17th May 2016
17 May 2016, Poland
On 6 October 2015, the Court of Justice of the European Union (“CJEU”) issued a preliminary ruling in the case between Ford Motor Company and Wheeltrims srl (C-500/14). The CJEU decided that the “repair clause” contained in the designs regulations could not limit the trade mark protection that existed.
Ford Motor Company (“Ford”) is a well-known manufacturer of vehicles, spare parts and car accessories. Its goods are marked with its trade marks (“Ford Trade Marks”).
Wheeltrims srl (“Wheeltrims”) is a distributor of spare parts and car accessories. It sells wheel trims on which trade marks of various car companies (including those of Ford) are reproduced, without the consent of car manufacturers.
Ford filed a lawsuit in the Court of Turin against Wheeltrims to prevent them from further distributing wheel trims bearing the Ford Trade Marks and seeking compensation for damages. Ford argued that the unauthorised reproduction of the trade marks on the wheel trims constituted an infringement of their exclusive rights in the Ford Trade Marks. Ford further argued that it was not necessary for Wheeltrims to use the Ford Trade Marks to indicate the origin of the original part that the spare part or car accessory is designed to replace; a mark that was not protected as a Ford Trade Mark would suffice.
Wheeltrims argued that the use of the Ford Trade Marks was merely descriptive and based its defence on the repair clause. Wheeltrims argued that in reproducing the Ford Trade Marks on the wheel trims, they did not intend to indicate the origin of the spare parts (i.e. the wheel trims) but instead to identify the manufacturer of the main product (i.e. the car). Additionally, the use of the trade marks on the wheel trims was meant to recreate the aesthetic and descriptive features of the original component part in order to restore the original appearance of the complex product (i.e. the car).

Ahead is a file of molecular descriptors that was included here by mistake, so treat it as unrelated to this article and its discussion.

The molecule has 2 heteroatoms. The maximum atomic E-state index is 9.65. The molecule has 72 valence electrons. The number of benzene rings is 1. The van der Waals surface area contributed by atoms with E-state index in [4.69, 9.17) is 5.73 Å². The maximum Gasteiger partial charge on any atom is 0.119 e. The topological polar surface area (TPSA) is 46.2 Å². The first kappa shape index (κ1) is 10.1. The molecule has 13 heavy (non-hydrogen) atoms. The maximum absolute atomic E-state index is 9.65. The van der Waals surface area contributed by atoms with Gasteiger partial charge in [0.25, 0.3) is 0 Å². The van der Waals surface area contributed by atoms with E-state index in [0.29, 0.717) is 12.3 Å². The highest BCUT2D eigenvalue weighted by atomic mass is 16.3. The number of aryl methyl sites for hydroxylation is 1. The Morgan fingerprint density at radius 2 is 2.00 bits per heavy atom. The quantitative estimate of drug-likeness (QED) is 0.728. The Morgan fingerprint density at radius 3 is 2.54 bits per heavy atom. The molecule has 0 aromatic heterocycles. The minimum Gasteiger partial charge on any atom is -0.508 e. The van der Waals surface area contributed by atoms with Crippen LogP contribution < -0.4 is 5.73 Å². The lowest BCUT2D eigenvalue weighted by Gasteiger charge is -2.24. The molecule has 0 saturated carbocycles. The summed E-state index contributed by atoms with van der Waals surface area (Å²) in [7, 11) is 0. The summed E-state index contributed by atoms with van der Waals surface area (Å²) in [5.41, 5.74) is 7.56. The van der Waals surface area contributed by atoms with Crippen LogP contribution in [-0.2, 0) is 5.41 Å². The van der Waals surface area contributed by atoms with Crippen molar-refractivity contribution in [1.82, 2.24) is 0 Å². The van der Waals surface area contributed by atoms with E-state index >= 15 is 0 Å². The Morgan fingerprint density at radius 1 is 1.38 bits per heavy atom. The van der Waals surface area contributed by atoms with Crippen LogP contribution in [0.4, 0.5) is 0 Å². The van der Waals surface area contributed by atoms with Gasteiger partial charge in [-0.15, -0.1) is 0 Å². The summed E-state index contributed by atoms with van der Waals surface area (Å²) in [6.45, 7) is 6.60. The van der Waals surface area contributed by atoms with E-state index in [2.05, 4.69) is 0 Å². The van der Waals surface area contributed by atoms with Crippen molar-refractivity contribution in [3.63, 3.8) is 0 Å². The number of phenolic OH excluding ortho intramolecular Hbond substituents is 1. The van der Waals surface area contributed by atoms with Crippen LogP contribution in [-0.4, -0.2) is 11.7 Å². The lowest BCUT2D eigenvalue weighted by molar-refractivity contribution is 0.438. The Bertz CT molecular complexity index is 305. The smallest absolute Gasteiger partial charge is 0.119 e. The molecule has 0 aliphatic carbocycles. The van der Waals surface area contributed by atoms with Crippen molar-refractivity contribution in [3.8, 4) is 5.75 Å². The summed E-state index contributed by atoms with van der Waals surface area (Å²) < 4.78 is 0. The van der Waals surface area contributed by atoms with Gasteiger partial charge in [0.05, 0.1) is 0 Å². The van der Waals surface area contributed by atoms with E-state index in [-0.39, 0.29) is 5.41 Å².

The Court of Turin acknowledged that Wheeltrims’ actions were not necessary to indicate the origin of the wheel trims. However, the Court had doubts regarding the scope of the application of the repair clause given that the CJEU had not yet expressed its opinion on the relationship between the trade mark protection and the repair clause.
The Court of Turin considered two possible interpretations. First, that the repair clause was derogation from the protection afforded by design rights, thereby maintaining trade mark rights, second that the repair clause “trumps” trade mark rights.
In accordance with the second interpretation, the reconstruction of the appearance of the complex product needs to be exact. Thus, it should be made independently of the existence of another industrial property right, in particular resulting from the trademark registration. This gives the producer of the original and non-original spare parts the possibility to conduct business in compliance with the principle of equality.
The Court of Turin referred its questions concerning the scope of the repair clause to the CJEU. The CJEU issued a decision stating that:
Consequently, the CJEU ruled that the repair clause does not allow manufacturers of spare parts and accessories to reproduce marks on their products which are identical to the registered trade marks owned by the car manufacturer simply because that use of the trade mark would lead to the restoration of the original appearance of the complex product.
The judgment is fundamental to design law as it establishes the boundaries between the regimes of design and trade mark protection.
 The repair clause (Art 110 of the Community Design Regulation 6/2002) provides: “Until such time as Amendments to this Regulation enter into force on a proposal from the Commission on this subject, protection as a Community design shall not exist for a design which constitutes a component part of a complex product used within the meaning of Article 19(1) for the purpose of the repair of that complex product so as to restore its original appearance.”
Originally published in DesignWrites 8th edition
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